Suttles also acknowledged that "there's big frustrations out there. They're out there in the community, they're out there in government, they're out there everywhere. And I think they're all rooted in the fact that none of us want this to happen. And none of us want this to occur, and we all want it to get fixed now."
The letter and deadline come just before Obama is set to visit the Gulf Coast on Monday and Tuesday. On Saturday, Obama reassured British Prime Minister David Cameron that his frustration over the oil spill in the Gulf was not an attack on Britain.
The two leaders spoke by phone for 30 minutes Saturday. Cameron also has been under pressure to get Obama to tone down the criticism, fearing it will hurt the millions of British retirees holding BP stock that has taken a beating in recent weeks.
Cameron's office said the prime minister told Obama of his sadness at the disaster, while Obama said he recognized that BP was a multinational company and that his frustration "had nothing to do with national identity."
BP is hard at work trying to find new ways to capture more oil, but officials say the only way to permanently stop the spill is a relief well that will drill sideways into the broken well and plug it with cement.
Right now, a containment cap sitting over a well pipe is siphoning off around 653,100 gallons of oil to a ship the ocean surface. That oil is then unloaded to tankers and taken ashore.
To boost its capacity, BP also plans to trap oil using lines that earlier shot heavy drilling mud deep into the well during a failed attempt to stop the flow. This time, those lines will work in reverse. Oil and gas from the well will flow up to a semi-submersible drilling rig where it will be burned in a specialized boom that BP estimates can vaporize a maximum 420,000 gallons of oil daily. Another ship should be in place by mid-July to process even more oil.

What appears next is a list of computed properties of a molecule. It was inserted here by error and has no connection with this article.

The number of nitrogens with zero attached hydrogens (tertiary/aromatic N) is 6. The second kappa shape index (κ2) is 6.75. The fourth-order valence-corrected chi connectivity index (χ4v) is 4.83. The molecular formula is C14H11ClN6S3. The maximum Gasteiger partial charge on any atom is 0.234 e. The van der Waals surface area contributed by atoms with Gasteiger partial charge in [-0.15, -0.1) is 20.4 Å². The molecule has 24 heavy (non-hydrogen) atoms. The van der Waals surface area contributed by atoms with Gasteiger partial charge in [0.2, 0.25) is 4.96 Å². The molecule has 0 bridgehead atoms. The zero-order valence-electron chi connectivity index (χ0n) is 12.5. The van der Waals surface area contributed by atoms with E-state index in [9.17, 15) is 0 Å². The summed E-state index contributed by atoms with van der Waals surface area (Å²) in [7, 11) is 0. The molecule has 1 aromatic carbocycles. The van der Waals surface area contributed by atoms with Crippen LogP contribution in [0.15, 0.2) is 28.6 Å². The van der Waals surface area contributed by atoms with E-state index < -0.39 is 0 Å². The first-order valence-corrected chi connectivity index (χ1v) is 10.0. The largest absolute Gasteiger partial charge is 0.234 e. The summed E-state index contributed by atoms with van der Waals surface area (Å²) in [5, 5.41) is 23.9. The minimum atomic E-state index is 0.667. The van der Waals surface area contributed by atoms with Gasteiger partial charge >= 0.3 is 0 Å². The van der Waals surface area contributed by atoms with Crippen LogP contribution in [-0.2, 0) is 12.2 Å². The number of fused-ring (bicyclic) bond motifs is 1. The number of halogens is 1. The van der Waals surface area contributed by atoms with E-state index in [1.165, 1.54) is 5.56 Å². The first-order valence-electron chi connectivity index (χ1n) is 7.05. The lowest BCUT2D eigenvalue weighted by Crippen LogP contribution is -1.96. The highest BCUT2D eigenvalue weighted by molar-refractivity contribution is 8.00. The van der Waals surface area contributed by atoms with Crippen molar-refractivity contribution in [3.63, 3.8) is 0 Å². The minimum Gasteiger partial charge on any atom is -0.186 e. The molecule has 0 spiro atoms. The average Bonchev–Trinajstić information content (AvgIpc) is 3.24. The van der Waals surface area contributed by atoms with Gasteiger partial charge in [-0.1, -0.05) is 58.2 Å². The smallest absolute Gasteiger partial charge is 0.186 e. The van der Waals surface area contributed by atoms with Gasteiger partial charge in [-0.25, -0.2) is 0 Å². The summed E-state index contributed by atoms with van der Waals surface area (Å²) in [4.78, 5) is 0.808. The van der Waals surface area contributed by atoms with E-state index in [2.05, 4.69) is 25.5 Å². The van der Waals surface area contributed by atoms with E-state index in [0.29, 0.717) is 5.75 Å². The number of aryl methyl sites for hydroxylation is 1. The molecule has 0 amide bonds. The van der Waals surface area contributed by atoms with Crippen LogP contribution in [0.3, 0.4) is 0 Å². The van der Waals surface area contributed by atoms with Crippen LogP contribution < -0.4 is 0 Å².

News that the federal government had given BP until the end of the weekend to speed up the oil containment was met with raised eyebrows and long sighs as locals gathered to barbecue, drink Budweiser and listen to classic rock at a fishing benefit in Pointe a la Hache, La.
"I'll believe it when I see it," said Dominic Bazile, a firefighter.
On a Florida beach about 190 miles from the rig explosion, a stainless steel tank with markings that identified it as having come from the Deepwater Horizon washed up on shore. Bay County Sheriff Deputy Ray Maulbeck was working beach patrol Saturday when he came upon the wreckage. The Coast Guard and state environmental officials took the piece away.
Meanwhile, Gulf states affected by the disaster are putting the squeeze on BP, seeking to protect their interests amid talk of the possibility that BP may eventually file for bankruptcy.
The attorney general in Florida and the state treasurer in Louisiana want BP to put a total of $7.5 billion in escrow accounts to compensate the states and their residents for damages now and in the future. Alabama doesn't plan to take such action, while Mississippi and Texas haven't said what they will do.
As of the end of March, BP had only $6.8 billion in cash and cash equivalents available.
BP said in a statement that it is considering the Florida request. It didn't address the comments by the state treasurer in Louisiana.